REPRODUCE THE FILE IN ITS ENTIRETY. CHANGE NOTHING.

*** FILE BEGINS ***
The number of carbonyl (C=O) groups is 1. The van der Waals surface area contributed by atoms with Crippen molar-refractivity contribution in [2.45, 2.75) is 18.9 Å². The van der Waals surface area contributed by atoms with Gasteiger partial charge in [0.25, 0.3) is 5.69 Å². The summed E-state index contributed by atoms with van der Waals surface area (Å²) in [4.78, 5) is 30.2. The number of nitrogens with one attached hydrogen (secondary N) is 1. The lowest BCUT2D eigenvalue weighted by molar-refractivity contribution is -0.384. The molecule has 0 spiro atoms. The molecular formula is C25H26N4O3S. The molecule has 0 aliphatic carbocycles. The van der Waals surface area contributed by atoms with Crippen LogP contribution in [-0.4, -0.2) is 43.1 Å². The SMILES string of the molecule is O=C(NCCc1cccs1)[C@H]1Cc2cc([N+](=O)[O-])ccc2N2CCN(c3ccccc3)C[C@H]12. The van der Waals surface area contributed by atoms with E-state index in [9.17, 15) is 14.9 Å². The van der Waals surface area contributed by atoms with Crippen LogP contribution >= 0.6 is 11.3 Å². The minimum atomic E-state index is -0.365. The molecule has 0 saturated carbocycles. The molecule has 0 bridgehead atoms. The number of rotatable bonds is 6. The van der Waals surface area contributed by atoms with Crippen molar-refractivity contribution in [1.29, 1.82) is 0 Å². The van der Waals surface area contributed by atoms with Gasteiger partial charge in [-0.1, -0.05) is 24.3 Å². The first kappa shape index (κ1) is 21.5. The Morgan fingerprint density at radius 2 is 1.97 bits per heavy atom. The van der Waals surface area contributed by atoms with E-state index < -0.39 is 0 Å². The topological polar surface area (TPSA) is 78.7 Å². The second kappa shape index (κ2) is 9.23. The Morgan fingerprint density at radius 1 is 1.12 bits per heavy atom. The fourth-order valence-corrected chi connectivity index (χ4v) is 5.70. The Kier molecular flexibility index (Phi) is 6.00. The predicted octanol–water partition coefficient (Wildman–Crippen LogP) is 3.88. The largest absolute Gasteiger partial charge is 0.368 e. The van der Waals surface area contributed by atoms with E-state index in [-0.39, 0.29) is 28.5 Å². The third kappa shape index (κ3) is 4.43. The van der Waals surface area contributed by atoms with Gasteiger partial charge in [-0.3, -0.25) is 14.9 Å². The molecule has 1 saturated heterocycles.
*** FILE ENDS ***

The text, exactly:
The number of carbonyl (C=O) groups is 1. The van der Waals surface area contributed by atoms with Crippen molar-refractivity contribution in [2.45, 2.75) is 18.9 Å². The van der Waals surface area contributed by atoms with Gasteiger partial charge in [0.25, 0.3) is 5.69 Å². The summed E-state index contributed by atoms with van der Waals surface area (Å²) in [4.78, 5) is 30.2. The number of nitrogens with one attached hydrogen (secondary N) is 1. The lowest BCUT2D eigenvalue weighted by molar-refractivity contribution is -0.384. The molecule has 0 spiro atoms. The molecular formula is C25H26N4O3S. The molecule has 0 aliphatic carbocycles. The van der Waals surface area contributed by atoms with Crippen LogP contribution in [-0.4, -0.2) is 43.1 Å². The SMILES string of the molecule is O=C(NCCc1cccs1)[C@H]1Cc2cc([N+](=O)[O-])ccc2N2CCN(c3ccccc3)C[C@H]12. The van der Waals surface area contributed by atoms with E-state index in [9.17, 15) is 14.9 Å². The van der Waals surface area contributed by atoms with Crippen LogP contribution >= 0.6 is 11.3 Å². The minimum atomic E-state index is -0.365. The molecule has 0 saturated carbocycles. The molecule has 0 bridgehead atoms. The number of rotatable bonds is 6. The van der Waals surface area contributed by atoms with Crippen molar-refractivity contribution in [1.29, 1.82) is 0 Å². The van der Waals surface area contributed by atoms with Gasteiger partial charge in [-0.1, -0.05) is 24.3 Å². The first kappa shape index (κ1) is 21.5. The Morgan fingerprint density at radius 2 is 1.97 bits per heavy atom. The van der Waals surface area contributed by atoms with E-state index < -0.39 is 0 Å². The topological polar surface area (TPSA) is 78.7 Å². The second kappa shape index (κ2) is 9.23. The Morgan fingerprint density at radius 1 is 1.12 bits per heavy atom. The fourth-order valence-corrected chi connectivity index (χ4v) is 5.70. The Kier molecular flexibility index (Phi) is 6.00. The predicted octanol–water partition coefficient (Wildman–Crippen LogP) is 3.88. The largest absolute Gasteiger partial charge is 0.368 e. The van der Waals surface area contributed by atoms with E-state index in [-0.39, 0.29) is 28.5 Å². The third kappa shape index (κ3) is 4.43. The van der Waals surface area contributed by atoms with Gasteiger partial charge in [-0.3, -0.25) is 14.9 Å². The molecule has 1 saturated heterocycles.